Donald Trump, NY Fashion Week, Paparazzi and Other Stuff…


This is Fashion Week in New York. I sort of wandered into fashion by wandering into the tent shows in Bryant Park soon after finishing school. Back then the shows were both more open and more closed. I’ll explain. Security wasn’t rigid and students and those who cared could generally find a way into most shows and see the collections as they were presented. In that sense it was more open. Back then it was a smaller circle of familiar faces: buyers, editors. It felt much more clubby. In that sense it was more closed.

I met many editors and stylists I’d eventually work with just by being an enthusiast and being there. I still find it thrilling to see the collections. It’s the culmination of half a year’s work for most. You’re there at the moment of success, failure and everything in between.

I went to see a couple friends’ presentations the last few days. Fashion Week has changed. It was always slightly carnivalesque. People in costume and so forth. Now it’s bigger and crazier: aggressively stylish hordes trampling back and forth from Lincoln Center to Milk Studios and points in between. The difference is all the fashion and street style blogs. It seems like the week is now less about the collections than media about the collections.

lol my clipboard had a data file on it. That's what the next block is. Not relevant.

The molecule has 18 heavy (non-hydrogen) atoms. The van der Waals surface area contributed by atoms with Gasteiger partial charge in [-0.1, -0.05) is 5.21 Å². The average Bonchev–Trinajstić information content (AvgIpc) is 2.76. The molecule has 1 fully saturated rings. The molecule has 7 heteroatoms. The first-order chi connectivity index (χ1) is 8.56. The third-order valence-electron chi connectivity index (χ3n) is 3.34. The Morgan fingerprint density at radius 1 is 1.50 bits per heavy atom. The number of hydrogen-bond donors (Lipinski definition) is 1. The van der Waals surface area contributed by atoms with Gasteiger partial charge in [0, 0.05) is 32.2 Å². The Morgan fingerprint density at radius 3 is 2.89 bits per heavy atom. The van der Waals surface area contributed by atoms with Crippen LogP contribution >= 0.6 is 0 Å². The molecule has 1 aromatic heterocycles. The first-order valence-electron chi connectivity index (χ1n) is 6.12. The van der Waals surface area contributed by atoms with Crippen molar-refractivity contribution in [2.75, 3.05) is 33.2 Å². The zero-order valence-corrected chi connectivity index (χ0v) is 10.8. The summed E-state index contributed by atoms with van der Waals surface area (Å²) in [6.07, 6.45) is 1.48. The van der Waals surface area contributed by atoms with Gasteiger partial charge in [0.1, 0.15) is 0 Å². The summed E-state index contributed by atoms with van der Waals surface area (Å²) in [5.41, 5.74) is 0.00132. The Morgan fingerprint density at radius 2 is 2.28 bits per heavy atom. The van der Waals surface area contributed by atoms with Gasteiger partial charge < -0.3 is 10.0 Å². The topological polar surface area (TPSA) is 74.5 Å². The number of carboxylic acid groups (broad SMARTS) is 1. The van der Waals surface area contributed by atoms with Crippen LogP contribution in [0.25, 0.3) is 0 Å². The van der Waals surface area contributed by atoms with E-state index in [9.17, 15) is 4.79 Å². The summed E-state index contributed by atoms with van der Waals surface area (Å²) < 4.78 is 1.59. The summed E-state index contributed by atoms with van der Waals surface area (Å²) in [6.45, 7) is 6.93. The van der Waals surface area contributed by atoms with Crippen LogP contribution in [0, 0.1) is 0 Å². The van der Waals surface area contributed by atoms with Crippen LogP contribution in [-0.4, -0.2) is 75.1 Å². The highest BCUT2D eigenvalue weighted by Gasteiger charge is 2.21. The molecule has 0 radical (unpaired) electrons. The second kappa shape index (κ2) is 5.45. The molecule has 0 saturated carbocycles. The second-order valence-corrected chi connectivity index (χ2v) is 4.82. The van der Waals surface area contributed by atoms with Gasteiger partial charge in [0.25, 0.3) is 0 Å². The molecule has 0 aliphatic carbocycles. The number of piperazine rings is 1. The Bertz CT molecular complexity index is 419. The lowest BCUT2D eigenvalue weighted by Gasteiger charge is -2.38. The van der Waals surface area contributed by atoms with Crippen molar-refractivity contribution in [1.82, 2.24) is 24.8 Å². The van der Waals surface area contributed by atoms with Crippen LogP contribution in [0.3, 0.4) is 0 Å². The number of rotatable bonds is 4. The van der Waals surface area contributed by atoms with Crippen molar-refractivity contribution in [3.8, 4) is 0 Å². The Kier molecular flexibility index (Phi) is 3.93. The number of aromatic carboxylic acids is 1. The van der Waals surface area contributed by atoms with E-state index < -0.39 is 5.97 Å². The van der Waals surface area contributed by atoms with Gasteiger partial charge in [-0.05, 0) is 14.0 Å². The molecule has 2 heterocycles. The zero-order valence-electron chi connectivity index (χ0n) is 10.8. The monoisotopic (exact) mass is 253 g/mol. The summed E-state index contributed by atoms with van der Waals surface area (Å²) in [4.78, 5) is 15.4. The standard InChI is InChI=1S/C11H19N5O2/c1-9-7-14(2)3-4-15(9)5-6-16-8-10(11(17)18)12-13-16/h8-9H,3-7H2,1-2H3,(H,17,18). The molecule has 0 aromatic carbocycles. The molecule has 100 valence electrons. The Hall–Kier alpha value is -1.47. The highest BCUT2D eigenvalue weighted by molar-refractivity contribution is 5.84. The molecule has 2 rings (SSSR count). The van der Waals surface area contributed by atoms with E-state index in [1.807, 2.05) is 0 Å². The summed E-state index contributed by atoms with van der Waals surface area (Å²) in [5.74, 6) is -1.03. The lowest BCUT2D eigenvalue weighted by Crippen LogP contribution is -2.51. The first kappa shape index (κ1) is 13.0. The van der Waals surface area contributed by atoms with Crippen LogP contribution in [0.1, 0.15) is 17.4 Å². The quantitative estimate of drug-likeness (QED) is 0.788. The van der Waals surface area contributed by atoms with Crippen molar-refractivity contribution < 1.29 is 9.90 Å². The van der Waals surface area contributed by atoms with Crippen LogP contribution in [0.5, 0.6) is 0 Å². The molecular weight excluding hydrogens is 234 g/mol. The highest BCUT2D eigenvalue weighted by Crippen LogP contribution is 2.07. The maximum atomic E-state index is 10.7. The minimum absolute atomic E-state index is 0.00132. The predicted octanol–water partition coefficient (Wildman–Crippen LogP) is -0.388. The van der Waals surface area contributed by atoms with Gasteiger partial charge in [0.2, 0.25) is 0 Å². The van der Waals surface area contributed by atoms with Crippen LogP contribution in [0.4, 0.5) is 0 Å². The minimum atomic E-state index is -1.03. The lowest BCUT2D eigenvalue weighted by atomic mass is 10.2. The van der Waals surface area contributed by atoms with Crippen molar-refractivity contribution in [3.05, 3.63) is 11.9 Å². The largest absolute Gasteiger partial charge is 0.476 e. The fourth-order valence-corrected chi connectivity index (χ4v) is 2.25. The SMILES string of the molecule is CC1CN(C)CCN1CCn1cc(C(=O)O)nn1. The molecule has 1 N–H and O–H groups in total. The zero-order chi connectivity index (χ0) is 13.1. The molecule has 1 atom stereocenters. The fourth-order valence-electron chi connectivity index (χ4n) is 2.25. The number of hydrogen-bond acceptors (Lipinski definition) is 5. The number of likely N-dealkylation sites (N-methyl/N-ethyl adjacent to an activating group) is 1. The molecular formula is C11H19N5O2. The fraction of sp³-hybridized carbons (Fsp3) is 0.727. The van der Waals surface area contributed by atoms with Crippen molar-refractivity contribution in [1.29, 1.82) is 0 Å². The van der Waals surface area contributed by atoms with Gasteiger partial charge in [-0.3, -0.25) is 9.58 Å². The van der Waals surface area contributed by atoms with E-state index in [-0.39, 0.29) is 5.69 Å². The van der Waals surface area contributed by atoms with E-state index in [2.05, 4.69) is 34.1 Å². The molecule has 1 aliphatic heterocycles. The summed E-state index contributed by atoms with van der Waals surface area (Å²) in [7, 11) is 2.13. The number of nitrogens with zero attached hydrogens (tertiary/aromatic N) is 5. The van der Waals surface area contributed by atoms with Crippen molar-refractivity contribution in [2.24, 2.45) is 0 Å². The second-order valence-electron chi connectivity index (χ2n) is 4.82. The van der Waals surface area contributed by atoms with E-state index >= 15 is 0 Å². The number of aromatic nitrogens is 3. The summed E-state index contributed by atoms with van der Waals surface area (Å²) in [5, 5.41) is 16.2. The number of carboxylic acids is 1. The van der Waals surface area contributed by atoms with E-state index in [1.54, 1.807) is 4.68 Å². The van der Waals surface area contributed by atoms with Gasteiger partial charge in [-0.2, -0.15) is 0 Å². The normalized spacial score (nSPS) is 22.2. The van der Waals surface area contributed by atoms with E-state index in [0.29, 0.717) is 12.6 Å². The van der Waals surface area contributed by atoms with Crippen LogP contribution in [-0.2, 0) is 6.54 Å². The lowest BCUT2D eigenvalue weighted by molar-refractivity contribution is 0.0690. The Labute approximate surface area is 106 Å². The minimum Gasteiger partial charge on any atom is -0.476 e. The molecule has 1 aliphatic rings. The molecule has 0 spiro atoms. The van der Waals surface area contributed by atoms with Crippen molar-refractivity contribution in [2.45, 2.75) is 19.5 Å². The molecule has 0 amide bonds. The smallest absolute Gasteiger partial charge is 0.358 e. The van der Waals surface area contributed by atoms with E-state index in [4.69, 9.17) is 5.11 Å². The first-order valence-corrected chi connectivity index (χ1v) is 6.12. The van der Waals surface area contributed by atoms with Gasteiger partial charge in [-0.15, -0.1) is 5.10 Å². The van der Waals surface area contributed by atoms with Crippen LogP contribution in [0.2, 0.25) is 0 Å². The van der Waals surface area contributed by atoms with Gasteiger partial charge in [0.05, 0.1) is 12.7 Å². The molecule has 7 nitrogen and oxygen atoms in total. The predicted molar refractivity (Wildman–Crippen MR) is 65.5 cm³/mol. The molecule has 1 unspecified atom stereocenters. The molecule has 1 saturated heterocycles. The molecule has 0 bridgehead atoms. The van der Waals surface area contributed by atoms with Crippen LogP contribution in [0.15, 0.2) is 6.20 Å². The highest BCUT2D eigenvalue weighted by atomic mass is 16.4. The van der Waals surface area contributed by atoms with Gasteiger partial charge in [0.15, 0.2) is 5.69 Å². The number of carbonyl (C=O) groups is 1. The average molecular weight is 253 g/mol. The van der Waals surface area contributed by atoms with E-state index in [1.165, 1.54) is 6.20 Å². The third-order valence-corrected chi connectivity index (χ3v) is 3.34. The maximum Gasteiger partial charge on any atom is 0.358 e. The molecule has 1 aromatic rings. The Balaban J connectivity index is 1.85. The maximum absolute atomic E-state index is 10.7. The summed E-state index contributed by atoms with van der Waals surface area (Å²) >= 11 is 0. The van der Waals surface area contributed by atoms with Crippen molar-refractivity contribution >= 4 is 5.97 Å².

Witness this scene on 26th Street on Sunday as street style bloggers converged on anyone and everyone leaving the DKNY show:

Street style bloggers risk death to take this woman’s picture. New York Fashion Week, Spring/Summer 2015. September 7th 2014.

As fashion reporting has become democratized, so has celebrity. All you have to do is dress well and you can experience being pursued by paparazzi as if you were actually famous.

This woman is not famous. Street style photographers and bloggers are very democratic. New York Fashion Week, Spring/Summer 2015. September 7th 2014.

I always wondered why people find fame so desirable.

I remember once a friend had just moved to New York from Detroit. I took him out for the evening. Back then I paid attention to night life and knew what was what. At our first club we saw Donald Trump and Madonna. “Welcome to New York”, I said.

Madonna split quickly. Trump was pinned down by some guy who’d recognized him, initiated conversation and wouldn’t stop talking. Trump was actually gracious. The guy finally left. I was standing a few feet away. Trump and I looked at each other. “Price of fame”, I said. Trump rolled his eyes.

But being pestered by strangers has become a totem of success. If you feel like ritually enacting it, at least for a minute or two, dress avant garde and head over to Lincoln Center before it all ends on Thursday.

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